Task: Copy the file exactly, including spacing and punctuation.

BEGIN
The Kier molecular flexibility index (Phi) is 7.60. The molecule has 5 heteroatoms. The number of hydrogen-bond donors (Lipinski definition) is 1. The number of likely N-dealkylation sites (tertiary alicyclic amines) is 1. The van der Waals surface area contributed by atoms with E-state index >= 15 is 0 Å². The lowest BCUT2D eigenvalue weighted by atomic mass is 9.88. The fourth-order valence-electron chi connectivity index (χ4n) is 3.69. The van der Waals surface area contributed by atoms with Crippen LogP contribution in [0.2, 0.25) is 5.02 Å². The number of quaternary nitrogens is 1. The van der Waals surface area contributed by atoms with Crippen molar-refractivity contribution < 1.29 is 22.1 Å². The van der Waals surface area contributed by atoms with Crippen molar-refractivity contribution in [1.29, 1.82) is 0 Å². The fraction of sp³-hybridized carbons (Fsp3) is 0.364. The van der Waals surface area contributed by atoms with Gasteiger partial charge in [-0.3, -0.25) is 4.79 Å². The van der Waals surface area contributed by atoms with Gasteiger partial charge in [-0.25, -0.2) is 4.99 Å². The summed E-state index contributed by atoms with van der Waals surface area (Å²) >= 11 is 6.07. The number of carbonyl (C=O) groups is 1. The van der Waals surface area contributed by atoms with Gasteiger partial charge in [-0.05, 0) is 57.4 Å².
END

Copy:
The Kier molecular flexibility index (Phi) is 7.60. The molecule has 5 heteroatoms. The number of hydrogen-bond donors (Lipinski definition) is 1. The number of likely N-dealkylation sites (tertiary alicyclic amines) is 1. The van der Waals surface area contributed by atoms with E-state index >= 15 is 0 Å². The lowest BCUT2D eigenvalue weighted by atomic mass is 9.88. The fourth-order valence-electron chi connectivity index (χ4n) is 3.69. The van der Waals surface area contributed by atoms with Crippen LogP contribution in [0.2, 0.25) is 5.02 Å². The number of quaternary nitrogens is 1. The van der Waals surface area contributed by atoms with Crippen molar-refractivity contribution < 1.29 is 22.1 Å². The van der Waals surface area contributed by atoms with Crippen molar-refractivity contribution in [1.29, 1.82) is 0 Å². The fraction of sp³-hybridized carbons (Fsp3) is 0.364. The van der Waals surface area contributed by atoms with Gasteiger partial charge in [-0.3, -0.25) is 4.79 Å². The van der Waals surface area contributed by atoms with Gasteiger partial charge in [-0.25, -0.2) is 4.99 Å². The summed E-state index contributed by atoms with van der Waals surface area (Å²) >= 11 is 6.07. The number of carbonyl (C=O) groups is 1. The van der Waals surface area contributed by atoms with Gasteiger partial charge in [-0.05, 0) is 57.4 Å².